How many Ws would I need?

Discussion in 'Photography Beginners' Forum' started by redtippmann, May 14, 2010.

  1. redtippmann

    redtippmann TPF Noob!

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    Well I'm looking into getting an A.C. Strobe sometime soon. I will be using it in a gym and will be bouncing it off the ceiling. My question is, how many watt seconds would I need?

    I was thinking of getting the Speedotron with 2400 Ws but on full power it has a flash duration of 1/225 seconds. And I think that would be too slow for freezing basketball action.

    So I have a price range of 400 bucks and about 45 of that will be going to an adorama 13 foot light stand.

    Any recommendations?
     
  2. creisinger

    creisinger TPF Noob!

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    I'm not familiar with taking action sports shots using such a high light output but I have a couple things to throw in here.

    First off, do not buy a light stand for $45. Yes, it will do the trick for the moment but these things are super flimsy. I know it because I bought them. I have to treat them very carefully not to bang into anything stronger then they are because once the tubes get a dent you may severely lose stability.

    It's a tough decision but I also did it because I simply didn't have the money to also invest into good stands. Now I have to say a prayer every time I extend them all the way using a strobe including a softbox. Not even a grip or sandbag is giving me peace of mind, it's the actual stability of the vertical aluminum tubes. It's scary. C-stands is the way to go and those things will last forever unless you run them over with your car.

    I believe you would need 1/500 to freeze sports action. So the first thing is to figure out how to properly sync your camera with the strobes. With my studio lights I can't go faster than 1/125 which is fine for portraits etc. But shooting sports is more challenging.

    I would consult professionals directly, although I believe somebody here could asnwer this as well, regarding the height of the gym and the distance the light has to travel up to the ceiling and back down, considering the loss of light on the way. Maybe even the 2400Ws could be too low.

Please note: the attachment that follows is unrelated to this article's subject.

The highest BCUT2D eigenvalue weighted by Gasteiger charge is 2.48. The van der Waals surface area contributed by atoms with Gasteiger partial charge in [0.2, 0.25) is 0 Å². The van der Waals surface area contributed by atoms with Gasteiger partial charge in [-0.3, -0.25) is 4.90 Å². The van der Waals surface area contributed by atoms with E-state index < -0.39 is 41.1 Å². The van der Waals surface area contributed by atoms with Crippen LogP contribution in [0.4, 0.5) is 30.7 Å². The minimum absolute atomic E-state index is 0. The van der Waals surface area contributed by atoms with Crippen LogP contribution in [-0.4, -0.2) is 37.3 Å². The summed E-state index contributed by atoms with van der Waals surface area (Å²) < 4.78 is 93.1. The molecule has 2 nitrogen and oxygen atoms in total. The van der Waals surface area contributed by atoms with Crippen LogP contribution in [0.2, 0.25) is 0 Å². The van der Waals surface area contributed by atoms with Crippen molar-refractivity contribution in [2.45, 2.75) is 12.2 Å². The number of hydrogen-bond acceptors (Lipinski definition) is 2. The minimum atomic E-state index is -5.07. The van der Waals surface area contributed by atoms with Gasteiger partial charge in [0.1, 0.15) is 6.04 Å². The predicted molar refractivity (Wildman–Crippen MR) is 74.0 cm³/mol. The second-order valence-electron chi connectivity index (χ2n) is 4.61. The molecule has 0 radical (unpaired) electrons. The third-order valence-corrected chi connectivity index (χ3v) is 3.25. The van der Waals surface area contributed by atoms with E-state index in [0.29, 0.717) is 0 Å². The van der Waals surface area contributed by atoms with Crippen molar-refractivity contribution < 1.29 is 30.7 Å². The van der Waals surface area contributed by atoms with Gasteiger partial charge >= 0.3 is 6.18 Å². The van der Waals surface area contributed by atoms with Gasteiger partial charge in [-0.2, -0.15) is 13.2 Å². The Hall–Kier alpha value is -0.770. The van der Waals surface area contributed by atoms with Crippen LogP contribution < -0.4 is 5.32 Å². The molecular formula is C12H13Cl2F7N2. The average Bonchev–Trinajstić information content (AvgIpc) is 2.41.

Can you do a test shoot? Maybe using less Ws and increasing your ISO might help out. Oftentimes photographers switch from 100 to 200 ISO to reduce their light output and enjoy faster recycling times. Even at ISO 400 you should get acceptable images and maybe you can decrease your light power that way as well.

    Just some thoughts.

    Looking forward to see the pics!
     
  3. Sw1tchFX

    Sw1tchFX TPF Noob!

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    Bummer.

    In the studio, we were shooting break dancers and we have Speedo 2401 packs and a bunch of 102 heads, which have a duration of about 1/800th, we couldn't do it.

    There's a photog here in portland named Andy Batt who shoots alot of sports, and he has to use Broncolor's. Broncolor's and upper end Profotos are pretty much the only thing besides spedlights that can shoot at fast framerates, with lots of power (2400w/s ish) and reliably without color shifts or overheating.

    Instead of buying them, i'd see about renting them.

    OR crank the ISO and use a bunch of speedlights.
     
  4. Derrel

    Derrel Mr. Rain Cloud

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    I have 2403B packs, and the durations are slow at high power. You will NOT need anything close to 2400 w-s in a high school gym,as you learned from your shooting this winter using a single speedlight. Honestly, I would look for Speedotron Brown Line as being more what you'll actually want to carry to the site and use. I would look at the Brown Line D604 power supply and an M11 flash head, which at 600 watt-second will give you a 1/1000 second flash duration with the entire power outlet fired through a single head; if you hook up two flash heads, and aim one at the near end of the court and the other at the far end, and fire 300 watt-seconds thru each, you'll get a flash duration of about right in between 1/2200 seconds (at 200 watt-seconds) and 1/1500 seconds (at 400 watt-seconds).